Moody’s Investors Service has been providing Canada’s investors and issuers with the highest quality rating service since 1901. Today, Moody’s rates more than 300 Canadian corporate, structured, and public finance issuers.
Moody’s Toronto-based analysts cover a variety of Industry sectors including financial institutions, media and telecommunications, oil and gas, power and gas utilities and pipelines, paper and forest products, sub-sovereign governments, project & infrastructure finance and structured finance.
This tab contains ratings and comprehensive research information regarding Canadian high yield issuers and Moody’s corporate speculative grade analysis.
Moody’s Canadian High Yield Toolkit is updated weekly , providing comprehensive information on more than 80 Canadian domiciled speculative-grade rated issuers. The Toolkit includes links to each issuer’s ratings and research page on Moodys.com and presents Long-Term Ratings, Speculative-Grade Liquidity Ratings, as well as Covenant Quality Assessment information:
Moody's Canadian High Yield Toolkit
Moody's covenant quality snapshots deliver succinct analysis of the strengths and weaknesses of a bond's protection package. The User’s Guide to Moody’s Covenant Quality Snapshots is intended to help readers of snapshots make full use of their summaries and analyses:
A User’s Guide to Moody’s Covenant Quality Snapshots
Moody’s Covenant Quality Snapshots for Canadian Issuers
Moody’s has analyzed and assessed the covenant quality of about one thousand bonds that were issued over the past two years globally. The following report includes a company-by-company comparison of Canadian high yield bonds’ covenant strength based on Moody’s Covenant Quality Assessments:
Canadian High-Yield Bonds Offer More Investor Protection Than US Bonds
The following report summarizes how Moody’s rates and analyzes nonfinancial speculative-grade issuers in the Canadian market:
High Yield Insights for Canadian Investors
Moody’s systematically monitors, assesses and reports on speculative-grade issuers’ liquidity through its Speculative-Grade Liquidity Ratings (SGL):
Speculative-Grade Liquidity Ratings: Component Scores Provide Liquidity Insight
Moody’s Speculative-Grade Liquidity ratings factor in four components of liquidity:
1. internal sources of cash
2. committed external sources of cash
3. ability to comply with covenants
4. other sources of liquidity, including the issuer’s ability to sell assets to raise cash
The list below provides the Component Scores of Moody’s Speculative-Grade Liquidity Ratings:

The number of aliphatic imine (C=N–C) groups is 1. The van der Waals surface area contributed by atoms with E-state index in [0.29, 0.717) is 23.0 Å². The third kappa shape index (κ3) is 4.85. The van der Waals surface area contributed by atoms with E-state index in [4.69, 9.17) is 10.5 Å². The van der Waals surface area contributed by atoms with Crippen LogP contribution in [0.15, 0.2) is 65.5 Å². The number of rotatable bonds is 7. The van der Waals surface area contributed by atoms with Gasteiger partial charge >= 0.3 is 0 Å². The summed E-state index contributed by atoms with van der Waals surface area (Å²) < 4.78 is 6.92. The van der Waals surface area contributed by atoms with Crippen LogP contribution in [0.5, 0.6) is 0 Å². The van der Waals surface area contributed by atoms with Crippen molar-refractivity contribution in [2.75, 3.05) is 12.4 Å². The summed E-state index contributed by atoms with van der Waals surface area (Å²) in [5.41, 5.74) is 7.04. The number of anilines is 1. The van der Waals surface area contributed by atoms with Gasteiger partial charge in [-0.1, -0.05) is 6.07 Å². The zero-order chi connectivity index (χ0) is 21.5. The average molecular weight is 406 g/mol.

SGL Ratings & Component Score List
At 1,000 defaults, Moody’s recoveries database highlights the importance of debt structure and the normalcy of the latest default cycle:
Moody's Ultimate Recovery Database
The primary rating methodologies for the application of Moody’s Loss Given Default (LGD) Methodology for non-financial companies:
Loss Given Default for Speculative-Grade Non-Financial Companies in the U.S., Canada and EMEA
Probability of Default Ratings and Loss Given Default Assessments for Low Rated Non-Financial Companies in the US, Canada and EMEA Region
Current rating news and relevant research items on corporate speculative grade analysis and Canadian corporate high yield issuers are available on the link below:
High Yield Research Reports
This tab contains ratings and research information regarding Maple Bond issuers for the Canadian Domestic Market.
The Maple Bond Issuer List is updated weekly, and provides links to each issuer’s ratings and research page on moodys.com:
Maple Bond Issuer List
Industry Research and Rating Methodologies related to Maple Bond issuers are included on the link below:
Maple Bond Research Reports
In the course of the rating process, a Moody’s analyst:
• Gathers information sufficient to evaluate risk to investors who might own or buy a given security,
• Develops a conclusion in committee on the appropriate rating,
• Monitors the security on an ongoing basis to determine whether the rating should be changed, and
• Informs the marketplace of Moody's actions.
The rating process involves an active, ongoing dialogue between the issuer and Moody's analysts. Once published, Moody's ratings are continuously monitored and updated through dialogues and regular meetings, during which issuers are encouraged to raise any concerns and present all materials that are pertinent to the analysis.
If an issuer is new to Moody's, the rating process begins with an introductory meeting or teleconference call. The purpose of this initial discussion is to introduce Moody's rating process and methodology, and to provide additional information regarding the specific sorts of data that will be most useful in developing an understanding of the organization. Our goal is to be as transparent as possible, and to ensure that issuers understand Moody's rating methodology and process.
For more information, please reference the complete How to Get Rated.
Moody's Rating Scale